May 21 2018
Digital Workspace

Digital Signage Growth Helps K–12 Schools Get Their Messages Out

Communication tools create connections with students, staff and parents

Cluttered bulletin boards, garbled loudspeaker announcements and missed memos are becoming a thing of the past as a growing number of schools turn to digital signage. The tools make communicating with students, staff and parents easier, more effective and even less expensive.

A recent report from Technavio found that revenue from digital signage in the education market is expected to grow 10 percent by 2021.

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How Schools Use Digital Signage

Technavio analyst Jhansi Mary J says schools are finding plenty of uses for digital signage at an affordable price tag, including:

  • welcome messages and videos during events
  • notifications about curriculum, assessments and emergency situations during regular school hours
  • time-bound dayparting information
  • different messages for specific audiences on a school campus (e.g., lunch menus near the cafeteria, building directories in the main entrance and announcements in hallways)

Apart from these factors, Jhansi also says, “Digital signage displays add to the aesthetic appeal of the campus as they declutter hallways and corridors from bulletin boards and posters.”

Tackling District Communication Challenges

Klein ISD, one of the fastest-growing districts in Houston, recently adopted 50 large-format TVs for digital signage as part of a three-year technology growth plan.

Chris Cummings, director of IT for Klein ISD, says with the scale and pace of a growing district, finding effective ways to communicate can be difficult, but digital signage is helping the district tackle that challenge.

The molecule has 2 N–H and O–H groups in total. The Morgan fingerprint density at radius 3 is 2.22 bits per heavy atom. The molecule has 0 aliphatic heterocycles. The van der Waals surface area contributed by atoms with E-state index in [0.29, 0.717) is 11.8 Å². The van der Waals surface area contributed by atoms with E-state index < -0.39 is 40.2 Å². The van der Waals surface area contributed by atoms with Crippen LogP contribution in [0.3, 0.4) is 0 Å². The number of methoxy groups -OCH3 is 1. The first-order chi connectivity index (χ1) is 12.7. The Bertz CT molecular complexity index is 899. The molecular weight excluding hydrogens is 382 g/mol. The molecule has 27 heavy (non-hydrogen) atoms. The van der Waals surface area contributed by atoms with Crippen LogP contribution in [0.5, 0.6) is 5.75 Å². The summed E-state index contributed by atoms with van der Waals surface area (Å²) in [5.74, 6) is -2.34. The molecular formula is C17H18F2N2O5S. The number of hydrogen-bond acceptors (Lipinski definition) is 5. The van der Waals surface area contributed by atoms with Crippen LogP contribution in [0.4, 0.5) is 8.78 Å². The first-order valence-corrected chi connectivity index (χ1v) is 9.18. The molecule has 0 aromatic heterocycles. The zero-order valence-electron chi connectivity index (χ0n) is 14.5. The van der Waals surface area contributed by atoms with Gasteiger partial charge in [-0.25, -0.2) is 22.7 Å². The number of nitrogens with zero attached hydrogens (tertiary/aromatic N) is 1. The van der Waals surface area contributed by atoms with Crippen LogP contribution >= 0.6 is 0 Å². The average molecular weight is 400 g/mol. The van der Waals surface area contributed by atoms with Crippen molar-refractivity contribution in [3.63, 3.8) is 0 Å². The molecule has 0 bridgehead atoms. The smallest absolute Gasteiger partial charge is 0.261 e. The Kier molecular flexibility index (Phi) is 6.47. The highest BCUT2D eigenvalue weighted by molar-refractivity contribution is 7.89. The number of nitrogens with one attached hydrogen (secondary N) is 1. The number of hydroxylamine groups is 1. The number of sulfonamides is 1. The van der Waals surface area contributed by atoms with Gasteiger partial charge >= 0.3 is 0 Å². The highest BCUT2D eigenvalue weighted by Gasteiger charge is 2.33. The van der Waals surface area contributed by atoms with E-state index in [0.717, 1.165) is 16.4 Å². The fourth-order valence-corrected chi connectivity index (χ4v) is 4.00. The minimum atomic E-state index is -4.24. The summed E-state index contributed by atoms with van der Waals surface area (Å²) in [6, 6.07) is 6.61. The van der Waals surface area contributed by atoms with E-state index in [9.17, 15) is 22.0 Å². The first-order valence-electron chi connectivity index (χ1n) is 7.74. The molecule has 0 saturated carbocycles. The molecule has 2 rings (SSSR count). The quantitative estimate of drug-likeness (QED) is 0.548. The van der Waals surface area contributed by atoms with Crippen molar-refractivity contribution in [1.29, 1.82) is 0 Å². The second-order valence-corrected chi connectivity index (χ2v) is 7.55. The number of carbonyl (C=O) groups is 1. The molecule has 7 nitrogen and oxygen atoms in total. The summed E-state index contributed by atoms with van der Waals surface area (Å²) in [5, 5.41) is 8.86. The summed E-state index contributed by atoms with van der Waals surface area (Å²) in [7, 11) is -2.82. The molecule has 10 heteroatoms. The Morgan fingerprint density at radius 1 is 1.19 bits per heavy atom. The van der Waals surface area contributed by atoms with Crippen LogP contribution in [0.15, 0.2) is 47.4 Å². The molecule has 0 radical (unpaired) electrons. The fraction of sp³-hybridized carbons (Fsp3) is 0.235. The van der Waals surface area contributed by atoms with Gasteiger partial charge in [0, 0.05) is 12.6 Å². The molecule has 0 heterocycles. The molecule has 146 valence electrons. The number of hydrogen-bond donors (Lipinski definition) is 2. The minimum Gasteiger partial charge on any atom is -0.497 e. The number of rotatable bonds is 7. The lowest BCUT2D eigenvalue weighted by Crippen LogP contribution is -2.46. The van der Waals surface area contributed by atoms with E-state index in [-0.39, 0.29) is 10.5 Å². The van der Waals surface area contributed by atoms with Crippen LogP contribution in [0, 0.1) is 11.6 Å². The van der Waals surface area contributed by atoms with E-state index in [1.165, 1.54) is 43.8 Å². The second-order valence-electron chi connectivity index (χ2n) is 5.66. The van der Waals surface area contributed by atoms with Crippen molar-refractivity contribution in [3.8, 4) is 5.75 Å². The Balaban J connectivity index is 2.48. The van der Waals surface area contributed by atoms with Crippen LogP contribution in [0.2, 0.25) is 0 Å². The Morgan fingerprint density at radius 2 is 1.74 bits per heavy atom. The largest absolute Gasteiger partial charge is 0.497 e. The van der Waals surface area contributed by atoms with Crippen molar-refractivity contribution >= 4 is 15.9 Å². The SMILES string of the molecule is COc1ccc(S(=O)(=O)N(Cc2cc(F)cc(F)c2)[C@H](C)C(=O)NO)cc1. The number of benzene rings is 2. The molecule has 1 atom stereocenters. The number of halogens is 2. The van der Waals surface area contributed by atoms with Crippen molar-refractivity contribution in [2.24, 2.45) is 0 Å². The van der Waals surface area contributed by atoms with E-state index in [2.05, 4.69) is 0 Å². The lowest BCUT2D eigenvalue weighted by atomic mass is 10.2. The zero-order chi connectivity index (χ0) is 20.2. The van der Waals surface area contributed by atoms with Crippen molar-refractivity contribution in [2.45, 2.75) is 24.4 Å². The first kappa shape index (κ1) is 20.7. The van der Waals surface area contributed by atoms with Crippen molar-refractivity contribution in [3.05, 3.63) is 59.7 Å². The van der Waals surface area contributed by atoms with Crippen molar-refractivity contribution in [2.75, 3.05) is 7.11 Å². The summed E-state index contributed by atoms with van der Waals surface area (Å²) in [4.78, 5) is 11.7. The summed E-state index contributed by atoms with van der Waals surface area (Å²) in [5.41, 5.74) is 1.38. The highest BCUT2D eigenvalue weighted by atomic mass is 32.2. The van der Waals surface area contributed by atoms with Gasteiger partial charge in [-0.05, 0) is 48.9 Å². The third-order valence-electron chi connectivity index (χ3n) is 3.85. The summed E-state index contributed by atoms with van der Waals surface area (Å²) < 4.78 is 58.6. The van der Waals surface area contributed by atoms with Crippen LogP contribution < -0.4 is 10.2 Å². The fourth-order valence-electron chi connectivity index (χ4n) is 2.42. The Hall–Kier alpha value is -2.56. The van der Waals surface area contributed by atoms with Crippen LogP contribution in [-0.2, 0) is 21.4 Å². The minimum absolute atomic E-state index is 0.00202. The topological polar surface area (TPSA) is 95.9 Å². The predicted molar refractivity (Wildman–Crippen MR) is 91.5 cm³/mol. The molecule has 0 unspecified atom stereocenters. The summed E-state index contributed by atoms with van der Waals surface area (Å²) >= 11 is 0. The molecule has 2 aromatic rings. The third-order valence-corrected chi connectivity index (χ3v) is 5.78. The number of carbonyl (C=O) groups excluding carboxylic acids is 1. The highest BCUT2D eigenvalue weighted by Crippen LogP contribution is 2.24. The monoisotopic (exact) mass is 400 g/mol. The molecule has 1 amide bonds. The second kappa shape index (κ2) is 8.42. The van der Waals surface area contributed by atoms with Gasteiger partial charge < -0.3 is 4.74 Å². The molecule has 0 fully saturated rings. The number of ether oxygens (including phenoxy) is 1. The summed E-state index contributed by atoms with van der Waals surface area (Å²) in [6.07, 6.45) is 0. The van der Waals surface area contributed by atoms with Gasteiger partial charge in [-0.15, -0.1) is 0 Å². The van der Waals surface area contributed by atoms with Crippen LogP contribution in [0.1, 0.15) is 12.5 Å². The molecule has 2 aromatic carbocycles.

“Whether it is helping students stay informed of upcoming events and deadlines or creating student ownership and loyalty to the campus, schools use the signage to share important information, schedule updates or even promote student successes,” says Cummings.

He also says the flexibility of digital signage creates time and cost savings for the district: “Campuses enjoy being able to brand and share their content for the entire school to see without having to print paper. This saves considerable time and money. They can promote activities to students while using the same technology to guide parents to the corresponding events.”

Looking forward, Cummings says, the district hopes to leverage digital signage for safety purposes as well. “As we integrate solutions and centralize management, getting critical information to a large student body in a timely manner will become possible. This guarantees the necessity and importance of digital signage in our campuses,” says Cummings.

Mobile Integration Engages Digital Natives

Digital signage also offers mobile integration, so schools can push information to devices like smartphones. (This also lets staff use mobile devices to update, operate and monitor digital signage systems.)

That’s a major boost in a school’s ability to communicate effectively with both parents and digital natives when you consider the large-scale adoption of mobile devices both inside and outside the classroom.

In a nationally representative survey released in 2015, the last time this data was made available, education publisher Pearson found that 53 percent of 4th and 5th graders, 66 percent of middle schoolers, and 82 percent of high school students regularly used a smartphone.

Add to that findings from a Pew Research Center report that show 77 percent of US adults own a smartphone, and it’s clear that connecting digital signage with mobile devices is an effective way for schools to get their messages out.

As Technavio’s Jhansi puts it, “Delivering the same content to the users' devices can further accelerate connectedness.”

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